States are putting caps on healthcare spending? Is that like the caps on the federal debt that democrats kept wanting to abolish during the Obama years? Good. I am glad to see the discussion about universal healthcare has finally turned to the explosive costs associated with free government care.

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    Re: Third state adopts health care cost growth target

    Quote Originally Posted by Greenbeard View Post
    That's what changing the incentives underpinning the health system is about. If providers can make money by using resources more efficiently and cutting costs rather than the reverse, then eliminating unnecessary utilization and directing patients to the lowest cost appropriate care setting becomes part of the business model and thus part of the care delivery model.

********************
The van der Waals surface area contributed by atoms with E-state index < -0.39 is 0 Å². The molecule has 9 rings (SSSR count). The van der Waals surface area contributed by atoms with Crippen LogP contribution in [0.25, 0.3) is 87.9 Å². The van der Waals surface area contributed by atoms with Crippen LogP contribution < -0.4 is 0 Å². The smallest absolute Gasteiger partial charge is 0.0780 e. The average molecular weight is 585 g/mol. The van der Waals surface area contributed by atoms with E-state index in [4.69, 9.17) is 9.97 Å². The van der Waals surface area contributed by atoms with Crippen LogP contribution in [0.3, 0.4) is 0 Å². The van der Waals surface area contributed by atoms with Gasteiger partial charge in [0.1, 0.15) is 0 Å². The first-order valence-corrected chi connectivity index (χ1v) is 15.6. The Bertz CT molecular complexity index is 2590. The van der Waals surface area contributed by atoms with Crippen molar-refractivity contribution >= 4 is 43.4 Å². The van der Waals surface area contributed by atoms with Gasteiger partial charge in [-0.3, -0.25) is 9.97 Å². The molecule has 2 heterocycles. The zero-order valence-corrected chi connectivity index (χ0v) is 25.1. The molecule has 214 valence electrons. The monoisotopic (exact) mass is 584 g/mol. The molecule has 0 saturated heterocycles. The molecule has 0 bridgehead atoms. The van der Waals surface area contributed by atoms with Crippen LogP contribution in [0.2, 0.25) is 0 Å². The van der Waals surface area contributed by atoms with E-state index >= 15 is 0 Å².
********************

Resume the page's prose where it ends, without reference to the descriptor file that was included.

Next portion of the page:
I am in favor of all of those sort of changes, which are sorely needed.

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    Re: Third state adopts health care cost growth target

    Quote Originally Posted by SDET View Post
    Health insurance prices remain high in those states because of mandated coverages such as maternity.
    So you want maternity to not be covered by insurance?
    Better to reign in Hell than serve in Heaven. - Milton

    It is far better to grasp the universe as it really is than to persist in delusion, however satisfying and reassuring. - Carl Sagan